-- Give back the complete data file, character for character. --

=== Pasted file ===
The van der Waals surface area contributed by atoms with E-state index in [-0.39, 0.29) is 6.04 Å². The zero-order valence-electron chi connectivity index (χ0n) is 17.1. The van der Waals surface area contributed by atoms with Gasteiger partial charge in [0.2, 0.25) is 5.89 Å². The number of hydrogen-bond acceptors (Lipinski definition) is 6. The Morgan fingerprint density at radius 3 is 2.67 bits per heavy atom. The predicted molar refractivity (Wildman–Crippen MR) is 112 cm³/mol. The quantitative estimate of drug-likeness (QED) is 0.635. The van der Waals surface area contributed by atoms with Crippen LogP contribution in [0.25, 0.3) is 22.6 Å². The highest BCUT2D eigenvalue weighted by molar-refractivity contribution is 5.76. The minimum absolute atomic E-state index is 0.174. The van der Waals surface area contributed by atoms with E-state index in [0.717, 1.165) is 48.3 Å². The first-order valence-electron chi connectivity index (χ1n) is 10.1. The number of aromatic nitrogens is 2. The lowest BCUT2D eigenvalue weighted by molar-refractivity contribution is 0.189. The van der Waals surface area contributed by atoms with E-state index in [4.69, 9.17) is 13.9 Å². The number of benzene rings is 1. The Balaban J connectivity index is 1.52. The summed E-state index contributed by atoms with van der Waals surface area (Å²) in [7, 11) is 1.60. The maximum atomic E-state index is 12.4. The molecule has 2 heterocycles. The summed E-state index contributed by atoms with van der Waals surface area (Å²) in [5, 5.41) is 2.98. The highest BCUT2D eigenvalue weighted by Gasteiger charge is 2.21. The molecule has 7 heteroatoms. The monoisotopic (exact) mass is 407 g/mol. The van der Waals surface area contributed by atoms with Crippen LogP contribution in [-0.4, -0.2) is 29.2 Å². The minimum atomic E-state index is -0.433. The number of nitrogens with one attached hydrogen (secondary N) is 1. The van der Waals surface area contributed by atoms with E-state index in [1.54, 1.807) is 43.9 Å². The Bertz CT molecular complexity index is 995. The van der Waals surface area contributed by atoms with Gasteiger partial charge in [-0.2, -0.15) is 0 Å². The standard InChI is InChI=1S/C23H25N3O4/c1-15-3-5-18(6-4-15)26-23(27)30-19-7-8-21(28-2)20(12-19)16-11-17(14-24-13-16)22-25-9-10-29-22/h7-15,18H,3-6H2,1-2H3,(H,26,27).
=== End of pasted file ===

The van der Waals surface area contributed by atoms with E-state index in [-0.39, 0.29) is 6.04 Å². The zero-order valence-electron chi connectivity index (χ0n) is 17.1. The van der Waals surface area contributed by atoms with Gasteiger partial charge in [0.2, 0.25) is 5.89 Å². The number of hydrogen-bond acceptors (Lipinski definition) is 6. The Morgan fingerprint density at radius 3 is 2.67 bits per heavy atom. The predicted molar refractivity (Wildman–Crippen MR) is 112 cm³/mol. The quantitative estimate of drug-likeness (QED) is 0.635. The van der Waals surface area contributed by atoms with Crippen LogP contribution in [0.25, 0.3) is 22.6 Å². The highest BCUT2D eigenvalue weighted by molar-refractivity contribution is 5.76. The minimum absolute atomic E-state index is 0.174. The van der Waals surface area contributed by atoms with E-state index in [0.717, 1.165) is 48.3 Å². The first-order valence-electron chi connectivity index (χ1n) is 10.1. The number of aromatic nitrogens is 2. The lowest BCUT2D eigenvalue weighted by molar-refractivity contribution is 0.189. The van der Waals surface area contributed by atoms with E-state index in [4.69, 9.17) is 13.9 Å². The number of benzene rings is 1. The Balaban J connectivity index is 1.52. The summed E-state index contributed by atoms with van der Waals surface area (Å²) in [7, 11) is 1.60. The maximum atomic E-state index is 12.4. The molecule has 2 heterocycles. The summed E-state index contributed by atoms with van der Waals surface area (Å²) in [5, 5.41) is 2.98. The highest BCUT2D eigenvalue weighted by Gasteiger charge is 2.21. The molecule has 7 heteroatoms. The monoisotopic (exact) mass is 407 g/mol. The van der Waals surface area contributed by atoms with Crippen LogP contribution in [-0.4, -0.2) is 29.2 Å². The minimum atomic E-state index is -0.433. The number of nitrogens with one attached hydrogen (secondary N) is 1. The van der Waals surface area contributed by atoms with E-state index in [1.54, 1.807) is 43.9 Å². The Bertz CT molecular complexity index is 995. The van der Waals surface area contributed by atoms with Gasteiger partial charge in [-0.2, -0.15) is 0 Å². The standard InChI is InChI=1S/C23H25N3O4/c1-15-3-5-18(6-4-15)26-23(27)30-19-7-8-21(28-2)20(12-19)16-11-17(14-24-13-16)22-25-9-10-29-22/h7-15,18H,3-6H2,1-2H3,(H,26,27).